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  • Nate Adams

'Fall' review: Absurd thriller gives major vertigo

Courtesy of Lionsgate


Extreme thrillers with implausible scenarios are the backbone of modern day cinema. We go to the movies for escapism and not to think about our daily doldrums and maybe witness a 90-minute spectacle worthy of its premise. They don’t have to be “good” in the narrative sense, but they should be thrilling as some of the best “escapist” movies revolve around bioengineered sharks (“Deep Blue Sea”), giant snakes (“Anaconda”) and crocodiles (“Lake Placid”).

In the case of Scott Mann’s “Fall,” the survival angle, about two friends caught atop of a skyscraper sized radio tower, isn’t enough to overcome how incredibly dull the presentation is. Unlike those previous movies, the CGI effects of “Fall” are laughable, registering as a choppy digitized background that wouldn’t make the cut as a computer screensaver. Lionsgate probably saw the lack of content on the release schedule and quickly pivoted from what I assume was a planned digital only VOD release, and put it in theaters as a placeholder. 

The premise requires a considerable amount of disbelief (not that most don’t) but none more so than “Fall,” which follows two friends who in order to cope with loss, decide climbing a 2,000 foot tall radio tower in the middle of nowhere is the best medicine. Nevermind all the warning signs or rigidity ladders clearly evident, Becky (Grace Caroline Currey) and Hunter (Virginia Garnder) are defying the odds and making the trek in order to impress a swath of Instagram followers who are probably only watching to see if the girls slip and bite the dust. Hell, it’s probably why audiences will buy a ticket to see “Fall.”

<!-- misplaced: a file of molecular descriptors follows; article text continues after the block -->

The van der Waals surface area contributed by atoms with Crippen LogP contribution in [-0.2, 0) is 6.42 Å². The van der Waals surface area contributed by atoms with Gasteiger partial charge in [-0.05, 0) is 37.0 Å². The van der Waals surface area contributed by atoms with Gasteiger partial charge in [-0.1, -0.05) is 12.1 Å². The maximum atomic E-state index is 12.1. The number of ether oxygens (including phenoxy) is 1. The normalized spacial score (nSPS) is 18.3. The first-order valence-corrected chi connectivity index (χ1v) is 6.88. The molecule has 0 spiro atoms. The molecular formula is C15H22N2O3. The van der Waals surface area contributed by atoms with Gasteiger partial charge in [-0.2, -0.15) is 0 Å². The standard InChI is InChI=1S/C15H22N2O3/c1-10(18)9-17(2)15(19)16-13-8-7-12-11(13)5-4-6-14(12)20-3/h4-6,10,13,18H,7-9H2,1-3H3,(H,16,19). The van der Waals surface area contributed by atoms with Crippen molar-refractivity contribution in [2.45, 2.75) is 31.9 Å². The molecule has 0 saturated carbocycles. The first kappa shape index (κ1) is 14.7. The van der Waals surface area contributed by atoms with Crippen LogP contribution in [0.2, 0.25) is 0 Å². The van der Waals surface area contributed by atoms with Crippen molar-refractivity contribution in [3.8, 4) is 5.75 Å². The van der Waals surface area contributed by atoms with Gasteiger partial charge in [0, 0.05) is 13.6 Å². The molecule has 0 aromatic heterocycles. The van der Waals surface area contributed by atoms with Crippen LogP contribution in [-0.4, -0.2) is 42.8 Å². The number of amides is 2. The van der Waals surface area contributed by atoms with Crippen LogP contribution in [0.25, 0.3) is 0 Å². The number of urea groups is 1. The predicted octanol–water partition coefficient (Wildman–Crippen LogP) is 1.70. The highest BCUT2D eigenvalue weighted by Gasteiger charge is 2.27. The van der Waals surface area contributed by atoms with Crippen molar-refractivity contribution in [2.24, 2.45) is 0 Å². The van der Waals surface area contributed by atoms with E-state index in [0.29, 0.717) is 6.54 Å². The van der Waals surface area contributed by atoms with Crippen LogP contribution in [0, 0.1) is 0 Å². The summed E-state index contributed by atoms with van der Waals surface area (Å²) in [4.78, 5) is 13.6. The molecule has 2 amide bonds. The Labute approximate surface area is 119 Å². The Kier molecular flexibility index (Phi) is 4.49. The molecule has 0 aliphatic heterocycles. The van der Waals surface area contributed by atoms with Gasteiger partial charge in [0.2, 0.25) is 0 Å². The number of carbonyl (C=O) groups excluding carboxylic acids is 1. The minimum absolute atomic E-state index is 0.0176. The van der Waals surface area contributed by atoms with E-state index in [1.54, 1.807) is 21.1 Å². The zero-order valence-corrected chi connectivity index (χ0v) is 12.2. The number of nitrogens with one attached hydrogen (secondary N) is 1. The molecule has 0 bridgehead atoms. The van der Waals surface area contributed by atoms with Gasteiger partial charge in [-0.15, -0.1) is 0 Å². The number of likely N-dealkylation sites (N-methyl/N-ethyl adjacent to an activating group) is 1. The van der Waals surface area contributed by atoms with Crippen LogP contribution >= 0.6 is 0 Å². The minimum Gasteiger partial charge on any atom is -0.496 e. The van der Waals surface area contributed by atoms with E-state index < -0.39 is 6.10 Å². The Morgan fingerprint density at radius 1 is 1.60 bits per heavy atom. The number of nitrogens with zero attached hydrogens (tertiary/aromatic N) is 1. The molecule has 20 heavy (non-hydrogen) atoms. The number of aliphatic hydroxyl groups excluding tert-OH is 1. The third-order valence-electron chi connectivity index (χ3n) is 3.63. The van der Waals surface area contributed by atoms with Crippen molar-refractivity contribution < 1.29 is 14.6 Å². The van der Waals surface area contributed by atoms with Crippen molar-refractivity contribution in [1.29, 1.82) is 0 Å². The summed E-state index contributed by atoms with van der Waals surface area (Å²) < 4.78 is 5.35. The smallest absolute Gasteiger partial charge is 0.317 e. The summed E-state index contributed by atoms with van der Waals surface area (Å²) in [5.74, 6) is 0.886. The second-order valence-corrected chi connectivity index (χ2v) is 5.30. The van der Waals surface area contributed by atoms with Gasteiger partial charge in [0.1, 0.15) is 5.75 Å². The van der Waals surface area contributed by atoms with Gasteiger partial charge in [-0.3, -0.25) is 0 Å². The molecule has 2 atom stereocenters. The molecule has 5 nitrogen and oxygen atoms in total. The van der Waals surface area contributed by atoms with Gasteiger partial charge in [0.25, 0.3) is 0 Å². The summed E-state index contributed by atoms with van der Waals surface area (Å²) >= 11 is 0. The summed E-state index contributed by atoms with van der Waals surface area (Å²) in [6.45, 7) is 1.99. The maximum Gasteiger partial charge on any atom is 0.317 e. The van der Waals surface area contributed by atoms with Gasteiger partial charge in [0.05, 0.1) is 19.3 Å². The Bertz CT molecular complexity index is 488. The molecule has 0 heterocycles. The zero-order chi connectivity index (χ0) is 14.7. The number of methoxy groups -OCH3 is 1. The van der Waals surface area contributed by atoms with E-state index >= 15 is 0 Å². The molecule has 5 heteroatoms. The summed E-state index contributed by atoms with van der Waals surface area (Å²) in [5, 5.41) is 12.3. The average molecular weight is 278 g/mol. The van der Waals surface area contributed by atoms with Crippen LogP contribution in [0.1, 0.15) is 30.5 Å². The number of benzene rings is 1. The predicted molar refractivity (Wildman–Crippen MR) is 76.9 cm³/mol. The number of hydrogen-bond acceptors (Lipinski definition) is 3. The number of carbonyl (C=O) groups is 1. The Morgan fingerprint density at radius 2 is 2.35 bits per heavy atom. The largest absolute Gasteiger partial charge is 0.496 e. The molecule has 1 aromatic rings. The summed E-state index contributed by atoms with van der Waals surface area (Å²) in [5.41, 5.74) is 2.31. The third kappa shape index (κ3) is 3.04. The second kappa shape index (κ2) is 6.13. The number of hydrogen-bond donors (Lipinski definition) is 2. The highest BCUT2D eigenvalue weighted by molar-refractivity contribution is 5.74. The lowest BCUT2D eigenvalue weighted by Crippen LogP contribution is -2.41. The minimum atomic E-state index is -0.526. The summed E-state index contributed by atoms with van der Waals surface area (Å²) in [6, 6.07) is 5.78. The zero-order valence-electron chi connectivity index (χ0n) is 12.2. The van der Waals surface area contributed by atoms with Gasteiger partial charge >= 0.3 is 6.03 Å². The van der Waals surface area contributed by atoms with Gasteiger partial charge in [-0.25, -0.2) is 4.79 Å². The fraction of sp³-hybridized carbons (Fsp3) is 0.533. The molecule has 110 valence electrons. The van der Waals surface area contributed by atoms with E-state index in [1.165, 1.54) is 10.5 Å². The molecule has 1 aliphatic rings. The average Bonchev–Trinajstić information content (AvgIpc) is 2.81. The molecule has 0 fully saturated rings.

That’s almost what happens as the girls slowly make the trek up this behemoth located on the outskirts of a deserted town with nothing but a motel and diner to its name. These are death defying heights, but that doesn’t stop Hunter, as her friend is clearly a bit razzled about the whole thing, from making quips like: “We can’t let fear win” even as the infrastructure starts to waver and it becomes clear the likelihood of making it back alive is low. These are dumb people caught in avoidable circumstances and I sat wondering why anyone would attempt such a dangerous thing without mentioning it to, I dunno, a relative? I assume Mann cast Jeffrey Dean Morgan as Becky’s father for a reason, though he only has about six seconds of screentime. 

Indeed, Becky and Hunter eventually make it to the top and the ladder used to get them there combusts, leaving the pair predictably stranded with no food or water. Attempts to flag bystanders (with the use of drone technology, because what else do you take on a hike this tall?!) yield some results, but “Fall” rests entirely on these characters idotic decision and a clumsy third act with a laughable twist. Tough to sympathize when they’ve done something obviously dumb, and this after a prologue where the duo experience the death of a friend from similar circumstances. Setting aside all that, the question of “Fall” becomes: Is it silly and obnoxious enough to be fun and replicate the escapism we expect from the survivalist genre? 

Not even close. 

Grade: D 

FALL opens in theaters Friday, August 12th. 


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